Are these future plane crashes?

compiled by Dee Finney


12-30-06 - DREAM - I went to a pet shop to buy some birds.

The owner of the store tried to sell me some parrots.  He was carrying two red parrots, but red is not my favorite color, so he handed me a yellow parrot and showed me how to hold it. 

I saw that he had a lot of long tail feathers hanging on the glass wall of his shop - all different colors.

I told him I wanted to see all his birds.  I saw that he had blue birds and white birds too.  The white bird looked like a dove - not a parrot.

I needed time to decide what color birds I wanted, and was thinking that red, white, and blue birds would be nice because it was patriotic colors.  But I wondered if I would need two of each color to pair them up.

while I was thinking about it, I saw 3 red parrots laying on their backs on the window sill.  They were all dying.

So I decided not to buy any birds at all.


Rescue Workers Sent to Find Lost Indonesian Passenger Jet

Indonesian Adam Air Boeing 737 (File)

Indonesian Adam Air Boeing 737

01 January 2007

Officials say rescue teams have been dispatched to find a Indonesian passenger jet carrying 102 people after contact was lost during a flight Monday. 

Indonesia's transportation minister Hatta Radjasa says a distress signal was detected from the northern island of Sulawesi.

Air traffic controllers say they lost contact with the Adam Air Boeing 737 jet while it was flying at 10,000 meters. Ninety six passengers and a crew of six, including 11 children were on board.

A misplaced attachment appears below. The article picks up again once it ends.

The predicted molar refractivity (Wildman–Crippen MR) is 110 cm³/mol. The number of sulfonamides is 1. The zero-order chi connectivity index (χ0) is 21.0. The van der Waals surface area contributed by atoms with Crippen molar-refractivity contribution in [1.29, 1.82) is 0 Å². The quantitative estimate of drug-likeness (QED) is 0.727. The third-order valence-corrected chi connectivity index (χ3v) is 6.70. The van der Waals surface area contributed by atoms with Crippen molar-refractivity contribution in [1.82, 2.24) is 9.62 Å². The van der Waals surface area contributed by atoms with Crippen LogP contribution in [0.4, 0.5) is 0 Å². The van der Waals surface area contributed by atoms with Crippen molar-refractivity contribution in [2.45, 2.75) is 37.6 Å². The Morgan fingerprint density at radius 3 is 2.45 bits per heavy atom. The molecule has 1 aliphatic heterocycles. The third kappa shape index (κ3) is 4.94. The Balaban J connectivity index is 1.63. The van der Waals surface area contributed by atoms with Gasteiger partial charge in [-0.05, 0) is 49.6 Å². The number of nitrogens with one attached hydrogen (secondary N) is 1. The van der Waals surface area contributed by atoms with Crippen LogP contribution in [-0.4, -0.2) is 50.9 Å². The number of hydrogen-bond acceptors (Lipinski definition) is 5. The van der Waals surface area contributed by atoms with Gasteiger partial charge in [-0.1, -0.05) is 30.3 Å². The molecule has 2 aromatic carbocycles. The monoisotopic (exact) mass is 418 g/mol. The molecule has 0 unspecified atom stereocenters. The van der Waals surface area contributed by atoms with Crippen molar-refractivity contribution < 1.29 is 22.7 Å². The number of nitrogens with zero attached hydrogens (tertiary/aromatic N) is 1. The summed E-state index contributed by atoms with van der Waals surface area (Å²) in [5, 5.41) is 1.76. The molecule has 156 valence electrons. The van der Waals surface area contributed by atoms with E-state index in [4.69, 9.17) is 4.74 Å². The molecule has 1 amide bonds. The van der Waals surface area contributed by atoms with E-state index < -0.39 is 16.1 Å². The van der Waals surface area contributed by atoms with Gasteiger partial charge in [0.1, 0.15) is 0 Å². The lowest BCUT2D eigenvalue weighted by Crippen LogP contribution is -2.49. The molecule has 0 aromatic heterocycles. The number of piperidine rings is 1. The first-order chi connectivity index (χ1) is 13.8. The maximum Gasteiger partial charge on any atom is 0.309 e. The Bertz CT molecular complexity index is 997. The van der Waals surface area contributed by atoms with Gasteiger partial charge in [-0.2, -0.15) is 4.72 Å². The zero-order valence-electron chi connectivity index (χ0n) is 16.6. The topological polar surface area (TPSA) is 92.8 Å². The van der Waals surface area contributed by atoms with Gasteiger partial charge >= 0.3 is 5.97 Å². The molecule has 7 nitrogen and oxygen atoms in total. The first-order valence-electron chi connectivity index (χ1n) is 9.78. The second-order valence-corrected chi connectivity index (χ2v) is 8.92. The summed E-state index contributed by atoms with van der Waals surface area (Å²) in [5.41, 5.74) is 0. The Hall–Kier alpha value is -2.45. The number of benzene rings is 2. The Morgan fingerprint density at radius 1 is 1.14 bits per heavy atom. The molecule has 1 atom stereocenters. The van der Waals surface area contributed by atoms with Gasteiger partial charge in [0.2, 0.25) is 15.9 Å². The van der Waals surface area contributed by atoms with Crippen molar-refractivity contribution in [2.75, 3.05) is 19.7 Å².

Air traffic controllers say the plane was in the middle of a two-hour flight, from Surabaya in east Java to Mandao on the northern tip of Sulawesi, when contact was lost.

Adam Air is a privately owned, low-cost airline that began operations in Indonesia several years ago. Most of its flights are domestic.

Last year, one of Adam Air's jetliners lost all communication and navigation systems during a flight between the Indonesian capital, Jakarta, and Makassar on Sulawesi Island, forcing the pilot to make an emergency landing.

Some information for this report was provided by AP and Reuters


[Editor note: We don't know who wrote this story - but it is said not to be true~}
12 survive Indonesia jet crash; 90 die
By ZAKKI HAKIM, Associated Press Writer 1 hour, 11 minutes ago